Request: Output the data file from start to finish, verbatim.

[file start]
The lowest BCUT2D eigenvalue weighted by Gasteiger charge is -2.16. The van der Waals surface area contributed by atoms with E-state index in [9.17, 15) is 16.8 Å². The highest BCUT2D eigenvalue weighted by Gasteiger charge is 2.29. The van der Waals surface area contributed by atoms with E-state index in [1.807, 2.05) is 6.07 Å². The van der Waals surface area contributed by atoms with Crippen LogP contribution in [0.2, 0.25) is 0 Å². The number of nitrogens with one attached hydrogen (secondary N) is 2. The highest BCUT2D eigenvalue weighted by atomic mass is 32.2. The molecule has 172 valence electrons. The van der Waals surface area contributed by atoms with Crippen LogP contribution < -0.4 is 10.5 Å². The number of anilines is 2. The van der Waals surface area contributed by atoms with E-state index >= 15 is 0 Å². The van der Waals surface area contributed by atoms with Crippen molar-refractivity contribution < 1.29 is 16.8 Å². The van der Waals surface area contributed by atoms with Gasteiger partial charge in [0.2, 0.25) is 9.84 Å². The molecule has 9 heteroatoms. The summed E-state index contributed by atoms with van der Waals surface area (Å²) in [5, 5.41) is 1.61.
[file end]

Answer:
The lowest BCUT2D eigenvalue weighted by Gasteiger charge is -2.16. The van der Waals surface area contributed by atoms with E-state index in [9.17, 15) is 16.8 Å². The highest BCUT2D eigenvalue weighted by Gasteiger charge is 2.29. The van der Waals surface area contributed by atoms with E-state index in [1.807, 2.05) is 6.07 Å². The van der Waals surface area contributed by atoms with Crippen LogP contribution in [0.2, 0.25) is 0 Å². The number of nitrogens with one attached hydrogen (secondary N) is 2. The highest BCUT2D eigenvalue weighted by atomic mass is 32.2. The molecule has 172 valence electrons. The van der Waals surface area contributed by atoms with Crippen LogP contribution < -0.4 is 10.5 Å². The number of anilines is 2. The van der Waals surface area contributed by atoms with E-state index >= 15 is 0 Å². The van der Waals surface area contributed by atoms with Crippen molar-refractivity contribution < 1.29 is 16.8 Å². The van der Waals surface area contributed by atoms with Gasteiger partial charge in [0.2, 0.25) is 9.84 Å². The molecule has 9 heteroatoms. The summed E-state index contributed by atoms with van der Waals surface area (Å²) in [5, 5.41) is 1.61.